In addition, we anticipate that the recommendations around education and awareness raising, and measures to increase access to transplantation should benefit people needing a transplant regardless of their age. Increased use of novel technologies and work to support research in organ transplantation are already enabling more organs to be used from older donors (with donors in their 70s and 80s now regularly donating organs, such as kidneys, which are successfully transplanted). Developments in research are now in turn also making it more likely that older patients can both be considered for transplantation and undergo a successful transplant. However we recognise that age is not a homogenous group.

Older patients (particularly those over 65 years old) are currently disadvantaged as they are more likely to be suspended from the waiting list for kidneys in particular due to the much higher mortality risk for older patients if they were infected with the coronavirus following a transplant. However, the transplant units hope that these patients can be moved to the active waiting list once they have been vaccinated and so can again be considered for a transplant.

There are therefore not considered to be any differential impacts of the Action Plan for different age groups.


Almost all patients needing an organ or tissue transplant would have a disability as their organ failure or need for a tissue transplant (such as sight loss) would have a significant impact on their ability to carry out day to day activities. In many cases, patients' long term condition will get worse the longer they need to wait for a transplant and in many cases they will sadly die if they do not receive a transplant. While an organ transplant is not a permanent cure and so patients may still suffer some health impacts or form of disability following a transplant, a successful transplant does enhance patients' lives and make it significantly easier to live with their disability.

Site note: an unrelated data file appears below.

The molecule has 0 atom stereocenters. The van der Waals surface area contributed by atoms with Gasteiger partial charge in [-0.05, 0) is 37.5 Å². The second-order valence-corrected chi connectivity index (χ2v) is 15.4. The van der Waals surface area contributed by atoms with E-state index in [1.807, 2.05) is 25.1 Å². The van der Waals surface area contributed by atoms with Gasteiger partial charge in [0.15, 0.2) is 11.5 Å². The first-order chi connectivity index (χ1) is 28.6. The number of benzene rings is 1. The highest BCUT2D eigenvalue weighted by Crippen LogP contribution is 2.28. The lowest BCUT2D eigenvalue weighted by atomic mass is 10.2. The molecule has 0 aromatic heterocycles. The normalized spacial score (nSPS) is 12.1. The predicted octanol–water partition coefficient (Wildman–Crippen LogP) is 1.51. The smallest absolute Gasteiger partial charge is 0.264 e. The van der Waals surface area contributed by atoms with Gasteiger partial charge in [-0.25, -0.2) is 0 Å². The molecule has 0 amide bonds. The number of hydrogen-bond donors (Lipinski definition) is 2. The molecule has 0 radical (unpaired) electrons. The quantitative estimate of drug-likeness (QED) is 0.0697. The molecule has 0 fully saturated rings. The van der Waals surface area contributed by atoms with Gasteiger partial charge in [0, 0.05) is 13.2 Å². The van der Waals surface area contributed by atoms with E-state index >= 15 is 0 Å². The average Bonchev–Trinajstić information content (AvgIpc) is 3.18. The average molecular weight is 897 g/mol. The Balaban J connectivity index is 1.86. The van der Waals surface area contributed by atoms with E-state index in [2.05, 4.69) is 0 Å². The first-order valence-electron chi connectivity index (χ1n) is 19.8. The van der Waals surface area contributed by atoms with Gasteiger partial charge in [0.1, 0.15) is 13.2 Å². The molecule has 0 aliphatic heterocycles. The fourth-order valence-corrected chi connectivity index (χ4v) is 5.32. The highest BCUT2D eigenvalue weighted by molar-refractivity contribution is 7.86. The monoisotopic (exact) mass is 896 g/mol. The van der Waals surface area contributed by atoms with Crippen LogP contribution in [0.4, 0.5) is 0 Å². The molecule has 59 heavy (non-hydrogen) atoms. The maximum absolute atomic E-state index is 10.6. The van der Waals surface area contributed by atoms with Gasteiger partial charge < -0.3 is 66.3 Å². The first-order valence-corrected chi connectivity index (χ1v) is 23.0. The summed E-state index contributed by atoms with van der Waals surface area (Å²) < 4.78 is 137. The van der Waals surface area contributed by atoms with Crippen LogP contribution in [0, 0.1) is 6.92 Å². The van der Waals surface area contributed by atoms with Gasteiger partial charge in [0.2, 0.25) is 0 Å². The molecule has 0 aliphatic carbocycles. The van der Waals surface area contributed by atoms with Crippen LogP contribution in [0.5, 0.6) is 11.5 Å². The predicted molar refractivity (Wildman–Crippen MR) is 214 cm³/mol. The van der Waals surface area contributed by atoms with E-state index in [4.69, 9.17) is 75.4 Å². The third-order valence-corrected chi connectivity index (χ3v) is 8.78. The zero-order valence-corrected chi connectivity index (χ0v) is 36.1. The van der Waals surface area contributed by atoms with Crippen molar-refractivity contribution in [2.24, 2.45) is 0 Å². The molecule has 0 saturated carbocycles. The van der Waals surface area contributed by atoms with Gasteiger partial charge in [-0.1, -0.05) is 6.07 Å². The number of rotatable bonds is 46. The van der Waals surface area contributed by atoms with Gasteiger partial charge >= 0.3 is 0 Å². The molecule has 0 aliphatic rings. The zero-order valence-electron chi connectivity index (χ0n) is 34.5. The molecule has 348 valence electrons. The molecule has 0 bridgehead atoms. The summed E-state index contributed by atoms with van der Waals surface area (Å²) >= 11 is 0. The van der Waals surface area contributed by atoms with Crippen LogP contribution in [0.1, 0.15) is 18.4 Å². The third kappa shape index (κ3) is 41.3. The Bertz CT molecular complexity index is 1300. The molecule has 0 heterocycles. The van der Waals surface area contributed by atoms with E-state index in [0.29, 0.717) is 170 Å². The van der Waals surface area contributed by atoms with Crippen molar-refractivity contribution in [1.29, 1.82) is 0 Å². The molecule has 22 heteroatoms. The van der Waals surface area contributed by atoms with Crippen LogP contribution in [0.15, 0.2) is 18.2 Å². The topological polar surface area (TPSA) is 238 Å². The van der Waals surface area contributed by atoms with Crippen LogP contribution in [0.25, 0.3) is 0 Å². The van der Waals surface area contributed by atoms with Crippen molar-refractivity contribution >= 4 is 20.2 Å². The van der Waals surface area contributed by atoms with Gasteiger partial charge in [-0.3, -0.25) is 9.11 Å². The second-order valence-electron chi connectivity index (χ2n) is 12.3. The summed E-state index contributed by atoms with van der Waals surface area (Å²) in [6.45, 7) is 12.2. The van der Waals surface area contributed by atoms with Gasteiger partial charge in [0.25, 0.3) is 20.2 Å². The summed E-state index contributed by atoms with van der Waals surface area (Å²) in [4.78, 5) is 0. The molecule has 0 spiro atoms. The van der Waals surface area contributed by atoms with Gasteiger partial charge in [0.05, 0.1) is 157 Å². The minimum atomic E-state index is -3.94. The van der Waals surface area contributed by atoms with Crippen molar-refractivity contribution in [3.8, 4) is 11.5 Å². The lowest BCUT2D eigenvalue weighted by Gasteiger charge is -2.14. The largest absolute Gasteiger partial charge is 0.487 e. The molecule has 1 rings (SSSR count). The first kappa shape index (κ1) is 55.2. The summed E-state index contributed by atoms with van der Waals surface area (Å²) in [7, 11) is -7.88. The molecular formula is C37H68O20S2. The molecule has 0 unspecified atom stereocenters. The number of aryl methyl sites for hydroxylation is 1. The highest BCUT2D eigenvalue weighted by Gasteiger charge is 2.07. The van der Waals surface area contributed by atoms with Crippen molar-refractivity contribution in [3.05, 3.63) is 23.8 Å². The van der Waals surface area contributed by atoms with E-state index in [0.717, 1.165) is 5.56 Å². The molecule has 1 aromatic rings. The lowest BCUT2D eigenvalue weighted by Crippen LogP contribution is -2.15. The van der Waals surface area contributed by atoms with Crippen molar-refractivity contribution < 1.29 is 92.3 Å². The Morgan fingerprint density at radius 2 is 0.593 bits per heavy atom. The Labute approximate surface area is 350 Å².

Therefore all the recommendations in the Action Plan should have a positive impact on those with disabilities, either by for example helping to reduce the time they need to wait for a transplant (for example as a result of the new opt-out system of donation or greater use of novel technologies), by improving access to living donor transplants for those with kidney failure, by improving the quality of transplanted organs through research and by helping improve the coordination of physical and mental health support for patients after their transplant.

Sex, Pregnancy and Maternity, Gender Reassignment and Sexual Orientation

There is some data available on the sex of transplant recipients, but no information is available around those either waiting for or who have had transplants which would identify information about their pregnancy or maternity status, gender reassignment or their sexual orientation.

There is no evidence to suggest that the recommendations in the Action Plan would affect any of these groups differently from the rest of the population. Therefore, we assume that any measures to increase access to transplantation should benefit people needing a transplant regardless of their sex, sexual orientation or whether they are pregnant, have had a baby or have undergone gender reassignment. There are therefore not considered to be any differential impacts of the Action Plan for these groups.


Having assessed the recommendations in the Action Plan, none of them are thought to have a negative impact on any of the protected characteristics. Several of the recommendations in the Action Plan relate to awareness raising, engaging with harder to reach communities, and improving access to appropriate guidance and support, which we hope will have a positive impact on the race/ethnicity protected characteristics in particular. As noted above, all the recommendations should help improve access to transplant for people with disabilities.

Therefore Scottish Government's key aims are to enable more of those who need a transplant to be able to access timely transplantation and also to use novel technologies and other techniques to ensure that as many transplants as possible work effectively for as long as possible. Alongside this, over the longer term, improving the health of people across Scotland, should reduce the numbers of individuals developing organ failure and needing transplants, which in turn should make it easier for those who do still need a transplant to access one.